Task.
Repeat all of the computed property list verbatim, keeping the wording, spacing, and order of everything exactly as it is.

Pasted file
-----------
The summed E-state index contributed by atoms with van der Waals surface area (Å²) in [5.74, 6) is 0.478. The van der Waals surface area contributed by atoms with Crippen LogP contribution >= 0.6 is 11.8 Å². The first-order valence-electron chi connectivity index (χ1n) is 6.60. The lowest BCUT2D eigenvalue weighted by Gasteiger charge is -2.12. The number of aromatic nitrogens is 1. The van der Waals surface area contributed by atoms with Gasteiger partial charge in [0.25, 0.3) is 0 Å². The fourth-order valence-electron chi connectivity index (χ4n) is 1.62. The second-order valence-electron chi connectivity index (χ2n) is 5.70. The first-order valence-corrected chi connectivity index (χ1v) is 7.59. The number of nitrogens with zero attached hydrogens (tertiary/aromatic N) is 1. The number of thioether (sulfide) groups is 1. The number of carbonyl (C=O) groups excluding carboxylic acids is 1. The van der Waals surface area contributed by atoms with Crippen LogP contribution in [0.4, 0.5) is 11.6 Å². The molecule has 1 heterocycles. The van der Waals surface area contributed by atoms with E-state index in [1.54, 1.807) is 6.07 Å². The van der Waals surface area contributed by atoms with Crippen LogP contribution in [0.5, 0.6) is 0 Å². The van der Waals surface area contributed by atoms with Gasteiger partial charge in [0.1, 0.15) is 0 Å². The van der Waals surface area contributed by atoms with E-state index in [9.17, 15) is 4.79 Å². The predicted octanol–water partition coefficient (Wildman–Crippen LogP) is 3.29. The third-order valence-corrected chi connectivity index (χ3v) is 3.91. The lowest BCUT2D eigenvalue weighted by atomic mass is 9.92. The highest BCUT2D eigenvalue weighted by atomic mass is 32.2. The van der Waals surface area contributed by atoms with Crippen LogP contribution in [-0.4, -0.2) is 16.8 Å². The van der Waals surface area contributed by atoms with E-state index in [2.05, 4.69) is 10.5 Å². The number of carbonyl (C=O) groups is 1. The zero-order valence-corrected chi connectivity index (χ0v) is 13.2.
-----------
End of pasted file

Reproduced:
The summed E-state index contributed by atoms with van der Waals surface area (Å²) in [5.74, 6) is 0.478. The van der Waals surface area contributed by atoms with Crippen LogP contribution >= 0.6 is 11.8 Å². The first-order valence-electron chi connectivity index (χ1n) is 6.60. The lowest BCUT2D eigenvalue weighted by Gasteiger charge is -2.12. The number of aromatic nitrogens is 1. The van der Waals surface area contributed by atoms with Gasteiger partial charge in [0.25, 0.3) is 0 Å². The fourth-order valence-electron chi connectivity index (χ4n) is 1.62. The second-order valence-electron chi connectivity index (χ2n) is 5.70. The first-order valence-corrected chi connectivity index (χ1v) is 7.59. The number of nitrogens with zero attached hydrogens (tertiary/aromatic N) is 1. The number of thioether (sulfide) groups is 1. The number of carbonyl (C=O) groups excluding carboxylic acids is 1. The van der Waals surface area contributed by atoms with Crippen LogP contribution in [0.4, 0.5) is 11.6 Å². The molecule has 1 heterocycles. The van der Waals surface area contributed by atoms with E-state index in [1.54, 1.807) is 6.07 Å². The van der Waals surface area contributed by atoms with Crippen LogP contribution in [0.5, 0.6) is 0 Å². The van der Waals surface area contributed by atoms with Gasteiger partial charge in [0.1, 0.15) is 0 Å². The van der Waals surface area contributed by atoms with E-state index in [9.17, 15) is 4.79 Å². The predicted octanol–water partition coefficient (Wildman–Crippen LogP) is 3.29. The third-order valence-corrected chi connectivity index (χ3v) is 3.91. The lowest BCUT2D eigenvalue weighted by atomic mass is 9.92. The highest BCUT2D eigenvalue weighted by atomic mass is 32.2. The van der Waals surface area contributed by atoms with Crippen LogP contribution in [-0.4, -0.2) is 16.8 Å². The van der Waals surface area contributed by atoms with E-state index in [2.05, 4.69) is 10.5 Å². The number of carbonyl (C=O) groups is 1. The zero-order valence-corrected chi connectivity index (χ0v) is 13.2.